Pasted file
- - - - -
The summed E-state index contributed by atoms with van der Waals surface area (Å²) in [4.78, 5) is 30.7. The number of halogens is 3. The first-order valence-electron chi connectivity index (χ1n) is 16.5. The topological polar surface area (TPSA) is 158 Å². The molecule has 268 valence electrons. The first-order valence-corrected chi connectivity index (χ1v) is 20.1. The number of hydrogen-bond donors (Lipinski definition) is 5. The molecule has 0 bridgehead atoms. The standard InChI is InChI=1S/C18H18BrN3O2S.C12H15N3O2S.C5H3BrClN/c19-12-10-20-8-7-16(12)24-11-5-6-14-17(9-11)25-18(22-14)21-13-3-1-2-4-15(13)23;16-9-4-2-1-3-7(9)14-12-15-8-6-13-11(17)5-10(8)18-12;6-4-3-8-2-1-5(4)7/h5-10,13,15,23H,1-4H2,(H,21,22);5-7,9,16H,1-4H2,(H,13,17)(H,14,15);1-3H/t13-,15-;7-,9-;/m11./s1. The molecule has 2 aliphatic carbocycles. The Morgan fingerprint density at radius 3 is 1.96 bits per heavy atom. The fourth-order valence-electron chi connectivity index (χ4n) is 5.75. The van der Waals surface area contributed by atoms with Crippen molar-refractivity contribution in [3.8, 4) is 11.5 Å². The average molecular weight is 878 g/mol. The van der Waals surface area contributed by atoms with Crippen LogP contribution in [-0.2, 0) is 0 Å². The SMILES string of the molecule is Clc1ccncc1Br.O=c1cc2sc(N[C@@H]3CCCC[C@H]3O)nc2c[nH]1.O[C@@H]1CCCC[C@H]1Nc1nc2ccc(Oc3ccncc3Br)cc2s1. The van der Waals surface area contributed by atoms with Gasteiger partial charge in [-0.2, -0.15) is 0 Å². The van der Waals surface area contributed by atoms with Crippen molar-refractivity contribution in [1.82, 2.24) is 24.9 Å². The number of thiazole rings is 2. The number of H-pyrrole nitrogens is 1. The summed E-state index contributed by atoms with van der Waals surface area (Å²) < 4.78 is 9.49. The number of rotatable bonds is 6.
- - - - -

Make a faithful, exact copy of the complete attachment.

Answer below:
The summed E-state index contributed by atoms with van der Waals surface area (Å²) in [4.78, 5) is 30.7. The number of halogens is 3. The first-order valence-electron chi connectivity index (χ1n) is 16.5. The topological polar surface area (TPSA) is 158 Å². The molecule has 268 valence electrons. The first-order valence-corrected chi connectivity index (χ1v) is 20.1. The number of hydrogen-bond donors (Lipinski definition) is 5. The molecule has 0 bridgehead atoms. The standard InChI is InChI=1S/C18H18BrN3O2S.C12H15N3O2S.C5H3BrClN/c19-12-10-20-8-7-16(12)24-11-5-6-14-17(9-11)25-18(22-14)21-13-3-1-2-4-15(13)23;16-9-4-2-1-3-7(9)14-12-15-8-6-13-11(17)5-10(8)18-12;6-4-3-8-2-1-5(4)7/h5-10,13,15,23H,1-4H2,(H,21,22);5-7,9,16H,1-4H2,(H,13,17)(H,14,15);1-3H/t13-,15-;7-,9-;/m11./s1. The molecule has 2 aliphatic carbocycles. The Morgan fingerprint density at radius 3 is 1.96 bits per heavy atom. The fourth-order valence-electron chi connectivity index (χ4n) is 5.75. The van der Waals surface area contributed by atoms with Crippen molar-refractivity contribution in [3.8, 4) is 11.5 Å². The average molecular weight is 878 g/mol. The van der Waals surface area contributed by atoms with Crippen LogP contribution in [-0.2, 0) is 0 Å². The SMILES string of the molecule is Clc1ccncc1Br.O=c1cc2sc(N[C@@H]3CCCC[C@H]3O)nc2c[nH]1.O[C@@H]1CCCC[C@H]1Nc1nc2ccc(Oc3ccncc3Br)cc2s1. The van der Waals surface area contributed by atoms with Gasteiger partial charge in [-0.2, -0.15) is 0 Å². The van der Waals surface area contributed by atoms with Crippen molar-refractivity contribution in [1.82, 2.24) is 24.9 Å². The number of thiazole rings is 2. The number of H-pyrrole nitrogens is 1. The summed E-state index contributed by atoms with van der Waals surface area (Å²) < 4.78 is 9.49. The number of rotatable bonds is 6.